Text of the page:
August 1, 2013 Comments Off on Forest Breath by Hailey Hartford
Dad had such a distinct scent. It was like he had spent all day in the trees, soaking up their pasts in his breath. The oak collected on his tongue, sap coursing through his veins, pine needles trapped in his beard. It was as if he had lived all of their hundreds of years, the way he talked, like he had been roaming the earth since there was nothing but those trees. He would always sit me on one knee and give me advice. It never made much sense, but I figured that’s how trees talked anyways.
He would tell me how to use the stars as a map, so I would never get lost, or which plants I could touch and eat while I was out hiking. He’d tell me what kind of snakes to watch out for and how to tell where north was when I couldn’t see which way the sun was headed.
I could tell he loved me. The way those big aspen lips kissed me goodnight. He never felt as wooden as he smelled. That was the best part about him. Whenever I told him that, he would laugh.
“Things are not always what they seem,” he’d say as he lifted me up from the sofa to his knee while grabbing whatever toy was in my hand to play with himself.
One day, after doing so, he stopped laughing and looked at me. He took me off of his knee, and walked out the door. He paused at the entrance and beckoned me forward.
He kept walking out into the woods, and he didn’t say a word. I had to run a few times to keep his pace — his feet were almost double the size of mine and where his legs ended is where my head stopped. I was too short of breath to ask him where we were going, so I didn’t pay much mind to his silence.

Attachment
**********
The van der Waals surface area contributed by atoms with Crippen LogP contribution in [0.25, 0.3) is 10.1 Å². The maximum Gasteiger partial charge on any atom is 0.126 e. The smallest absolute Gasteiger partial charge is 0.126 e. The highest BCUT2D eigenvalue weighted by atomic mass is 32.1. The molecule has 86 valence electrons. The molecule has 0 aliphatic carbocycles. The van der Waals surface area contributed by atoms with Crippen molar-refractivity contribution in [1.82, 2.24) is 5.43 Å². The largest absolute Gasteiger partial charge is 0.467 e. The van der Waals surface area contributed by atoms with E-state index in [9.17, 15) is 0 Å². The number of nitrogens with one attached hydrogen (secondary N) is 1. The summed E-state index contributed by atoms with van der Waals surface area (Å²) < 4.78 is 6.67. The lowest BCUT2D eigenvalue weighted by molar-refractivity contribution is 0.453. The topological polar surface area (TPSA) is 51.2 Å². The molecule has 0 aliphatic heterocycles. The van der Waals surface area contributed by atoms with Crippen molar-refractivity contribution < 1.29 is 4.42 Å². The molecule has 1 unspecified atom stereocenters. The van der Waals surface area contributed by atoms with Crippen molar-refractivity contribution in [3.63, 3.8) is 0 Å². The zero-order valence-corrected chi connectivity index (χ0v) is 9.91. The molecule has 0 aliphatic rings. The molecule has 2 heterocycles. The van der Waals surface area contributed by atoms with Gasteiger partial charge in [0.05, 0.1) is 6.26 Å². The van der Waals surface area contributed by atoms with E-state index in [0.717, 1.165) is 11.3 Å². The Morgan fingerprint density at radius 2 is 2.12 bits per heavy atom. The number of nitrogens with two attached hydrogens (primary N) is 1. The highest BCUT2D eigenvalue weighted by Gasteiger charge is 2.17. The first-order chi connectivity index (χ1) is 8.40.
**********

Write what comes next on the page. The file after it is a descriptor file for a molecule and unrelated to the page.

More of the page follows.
We passed about every tree imaginable, and I figured this was the path where he gathered all the scents. My head was lost at their peaks, and my eyes often caught sight of the receding sunlight. Panic never mounted though, because I was with my dad. He knew these woods better than anyone, practically was part of them himself.
He stopped, and I bumped into the back of his legs. He bent down and sat me on his knee.
“I’m not going to be around forever. You’re going to have to learn this forest like I have. Do you remember all my lessons?”
I nodded, and he smiled.
“I’ll hold you to that. Close your eyes,” he said.
I did, and when I opened them again, he was gone. For a moment, the forest started to choke me. But I calmed down and thought of what he had taught me. As I started my journey back home, I felt the trees start to cloud my scent just as they had done to my father.
© 2013 Hailey Hartford
Hailey Hartford lives in Florida and attends Full Sail University for her BFA in Creative Writing for Entertainment. She has had poetry accepted for the Pulp Zine, and flash fiction accepted for Linguistic Erosion.